Recently, the Style Rookie, Tavi Gevinson, posted some interesting commentary about Terry Richardson`s work. These posts provoked an interesting debate that questionned the boundaries of morality, sex, feminism, art, professionalism, consumer responsibility and corporate ethics.( I highly suggest you read them. Here and here.) This is my two cents.
I have never liked Richardson’s work. It has nothing to do with his over-sexualized imagery. Frankly, I think his work is boring. C’est du déjà vu. Yet, this is my subjective opinion. My own reaction to his art based on my tastes and preferences. That is thing with art: it’s hard to criticize objectively. Unless, you have Phd in art history or something, and you go about it using a bunch of technical criteria that I, personally, am unaware of. Nonetheless, some subjective opinions are important: those of his audience. So then the question to ask is who is his audience? For whom was this work produced? What is its intention?
My best friend is currently studying professional photography, and we often have this debate. She complains when her professors don’t understand the meaning or the purpose of her work. I tell her this, “Right now, your prof is your client. The picture you create must satisfy him, if you are to do your job. If you want to do something simply for the sake of art, then you have to do it on your own time.” My point is that we have to look at Richardson’s work and ask : Is this something that he was commissioned to do, thus satisfying a particular client’s demands; or is this him doing his art as a form of his own personal expression? In the first case, we shouldn’t only be attacking Richardson, but his clients, the ones who commissioned such photographs. In the second case, a critique of Richardson becomes tricky because it becomes a question of one’s right to self expression. I definitely believe in the freedom of expression. Yet, as fellow reader Jade brought up, one’s responsibilities towards their art depends on their view of what art is. If you think art should serve a larger social purpose, then you do have a moral obligation to ensure that your art meets certain social and ethical standards. If, on the contrary, you believe that art is merely a form of personal expression; where its audience is of little importance, then your work doesn’t have to stand up to the same kind of standard.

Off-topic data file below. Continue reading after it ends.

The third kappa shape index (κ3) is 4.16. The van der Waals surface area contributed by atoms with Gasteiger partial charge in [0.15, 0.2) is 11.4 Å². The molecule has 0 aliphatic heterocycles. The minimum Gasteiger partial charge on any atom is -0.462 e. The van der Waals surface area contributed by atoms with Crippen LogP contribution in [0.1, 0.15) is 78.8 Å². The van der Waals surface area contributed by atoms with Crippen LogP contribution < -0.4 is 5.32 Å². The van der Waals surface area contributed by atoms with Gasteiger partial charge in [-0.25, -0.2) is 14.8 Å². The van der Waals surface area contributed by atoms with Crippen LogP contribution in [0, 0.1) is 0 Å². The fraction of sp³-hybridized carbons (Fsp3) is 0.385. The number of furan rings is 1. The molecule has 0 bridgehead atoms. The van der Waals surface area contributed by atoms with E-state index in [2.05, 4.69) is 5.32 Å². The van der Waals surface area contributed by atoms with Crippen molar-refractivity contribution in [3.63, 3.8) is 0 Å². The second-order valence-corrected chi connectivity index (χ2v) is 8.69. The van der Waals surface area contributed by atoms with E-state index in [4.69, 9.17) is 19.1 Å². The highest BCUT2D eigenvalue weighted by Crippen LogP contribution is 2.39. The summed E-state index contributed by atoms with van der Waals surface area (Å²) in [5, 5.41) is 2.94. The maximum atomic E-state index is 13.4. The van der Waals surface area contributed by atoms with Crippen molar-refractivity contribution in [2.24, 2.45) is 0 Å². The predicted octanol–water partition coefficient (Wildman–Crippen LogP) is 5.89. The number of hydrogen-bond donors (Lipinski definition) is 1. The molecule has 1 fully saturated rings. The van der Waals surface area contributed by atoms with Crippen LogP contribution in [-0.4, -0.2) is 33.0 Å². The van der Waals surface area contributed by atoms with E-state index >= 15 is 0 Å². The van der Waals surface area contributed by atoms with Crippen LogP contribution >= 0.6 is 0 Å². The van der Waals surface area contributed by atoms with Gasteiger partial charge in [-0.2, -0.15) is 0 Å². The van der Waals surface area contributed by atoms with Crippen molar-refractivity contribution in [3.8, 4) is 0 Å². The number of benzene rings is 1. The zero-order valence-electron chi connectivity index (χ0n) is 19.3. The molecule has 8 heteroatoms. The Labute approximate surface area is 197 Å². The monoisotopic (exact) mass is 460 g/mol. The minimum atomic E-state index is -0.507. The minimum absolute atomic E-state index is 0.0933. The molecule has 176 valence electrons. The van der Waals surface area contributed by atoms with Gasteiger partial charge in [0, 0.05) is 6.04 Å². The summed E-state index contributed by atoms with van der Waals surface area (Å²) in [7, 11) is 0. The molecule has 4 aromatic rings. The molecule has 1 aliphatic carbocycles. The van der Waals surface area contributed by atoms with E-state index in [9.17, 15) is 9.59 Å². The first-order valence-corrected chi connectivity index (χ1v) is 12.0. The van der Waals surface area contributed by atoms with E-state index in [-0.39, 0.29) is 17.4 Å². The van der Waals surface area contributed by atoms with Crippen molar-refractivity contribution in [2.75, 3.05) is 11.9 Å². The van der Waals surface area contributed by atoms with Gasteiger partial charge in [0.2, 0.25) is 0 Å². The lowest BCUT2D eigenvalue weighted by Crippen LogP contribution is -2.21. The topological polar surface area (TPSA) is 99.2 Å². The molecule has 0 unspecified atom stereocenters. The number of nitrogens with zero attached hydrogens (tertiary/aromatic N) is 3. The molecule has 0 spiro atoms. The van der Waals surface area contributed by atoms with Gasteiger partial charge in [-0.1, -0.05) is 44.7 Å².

Now, it’s fun to debate about Richardson’s imagery. It brings up all sorts philosophical questions about aesthetics. Unfortunately, here, there is something more to say. Richardson’s work ethic has been brought into question. When models accuse him of harassment, his work takes on a whole new dimension. Whenever we see his images now, we are forced to wonder whether or not the young woman in the photographed has been abused. It doesn’t matter if the accusations are true or not: the idea is in our heads. So, we are no longer talking about the quality of his work, but about his professionalism. As a professional, Richardson should live up to a certain code of ethics. All professionals do, and as many people have mentioned, if Richardson was some suit, acting the way he does, with his secretaries, it wouldn’t have taken much to get him fired. So yeah, there is a double standard. Maybe then there should be a guild for photographers, like there is for actors, physiotherapists, and other professionals, to regulate their activities. Because we all know that Mr. Richardson has not been the first to be accused of harassment, and I doubt that he will be the last.
On the other hand, as artists, I am not sure that photographers would have to live up to the exact same standards as other professionals. If, in fact, the model being photographed is fully consenting to what is happening around her and has no problem with her role in producing a given image, no matter how demeaning it may be, then it is hard to say that the photographer in question is doing something wrong. He is merely expressing himself. Now, I don’t have to like what he or she produces, but the photographer still has a right to do so. Yet this is true if and only if all participants have given their informed, full consent to the photographer; because, regardless of whether or not you are a photographer, as a human being you ought to have a certain amount of decency and respect for your pairs. To force one’s will on another is inexcusable.